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1=head1 NAME
2
3perlvar - Perl predefined variables
4
5=head1 DESCRIPTION
6
7=head2 Predefined Names
8
5a964f20 9The following names have special meaning to Perl. Most
5f05dabc 10punctuation names have reasonable mnemonics, or analogues in one of
5a964f20 11the shells. Nevertheless, if you wish to use long variable names,
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12you just need to say
13
14 use English;
15
16at the top of your program. This will alias all the short names to the
5a964f20 17long names in the current package. Some even have medium names,
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18generally borrowed from B<awk>.
19
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20Due to an unfortunate accident of Perl's implementation, "C<use English>"
21imposes a considerable performance penalty on all regular expression
22matches in a program, regardless of whether they occur in the scope of
23"C<use English>". For that reason, saying "C<use English>" in
24libraries is strongly discouraged. See the Devel::SawAmpersand module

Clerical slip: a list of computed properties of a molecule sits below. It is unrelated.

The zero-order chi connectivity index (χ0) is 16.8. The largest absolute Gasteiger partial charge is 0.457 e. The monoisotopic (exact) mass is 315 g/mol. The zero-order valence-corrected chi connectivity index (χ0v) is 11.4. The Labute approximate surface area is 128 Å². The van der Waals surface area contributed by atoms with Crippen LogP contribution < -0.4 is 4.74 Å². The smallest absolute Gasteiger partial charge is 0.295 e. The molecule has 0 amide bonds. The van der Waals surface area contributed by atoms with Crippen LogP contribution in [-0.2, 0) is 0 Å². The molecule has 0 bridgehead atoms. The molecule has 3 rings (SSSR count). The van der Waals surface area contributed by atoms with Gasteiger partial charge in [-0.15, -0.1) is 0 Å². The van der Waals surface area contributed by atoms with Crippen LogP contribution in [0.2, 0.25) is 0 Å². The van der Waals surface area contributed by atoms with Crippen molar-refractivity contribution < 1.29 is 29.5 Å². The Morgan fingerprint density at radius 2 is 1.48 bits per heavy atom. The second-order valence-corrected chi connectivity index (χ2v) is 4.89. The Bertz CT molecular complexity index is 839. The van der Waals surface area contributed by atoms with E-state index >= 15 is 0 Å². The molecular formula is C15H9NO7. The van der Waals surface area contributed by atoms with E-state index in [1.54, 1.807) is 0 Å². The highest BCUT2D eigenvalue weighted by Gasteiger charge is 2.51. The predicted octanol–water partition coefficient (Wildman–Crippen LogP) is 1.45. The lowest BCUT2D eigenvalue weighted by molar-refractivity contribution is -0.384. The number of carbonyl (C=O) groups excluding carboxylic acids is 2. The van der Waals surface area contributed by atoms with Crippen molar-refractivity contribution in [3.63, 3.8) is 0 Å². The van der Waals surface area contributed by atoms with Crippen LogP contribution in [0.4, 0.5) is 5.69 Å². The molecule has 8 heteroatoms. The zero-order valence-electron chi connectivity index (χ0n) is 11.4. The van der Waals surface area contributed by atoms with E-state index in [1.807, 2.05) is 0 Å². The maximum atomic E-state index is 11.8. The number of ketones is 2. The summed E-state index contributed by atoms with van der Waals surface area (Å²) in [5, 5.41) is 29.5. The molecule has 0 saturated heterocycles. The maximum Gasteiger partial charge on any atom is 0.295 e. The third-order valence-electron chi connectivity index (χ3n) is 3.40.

25documentation from CPAN
26(http://www.perl.com/CPAN/modules/by-module/Devel/Devel-SawAmpersand-0.10.readme)
27for more information.
28
a0d0e21e 29To go a step further, those variables that depend on the currently
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30selected filehandle may instead (and preferably) be set by calling an
31object method on the FileHandle object. (Summary lines below for this
32contain the word HANDLE.) First you must say
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33
34 use FileHandle;
35
36after which you may use either
37
38 method HANDLE EXPR
39
5a964f20 40or more safely,
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41
42 HANDLE->method(EXPR)
43
44Each of the methods returns the old value of the FileHandle attribute.
45The methods each take an optional EXPR, which if supplied specifies the
46new value for the FileHandle attribute in question. If not supplied,
47most of the methods do nothing to the current value, except for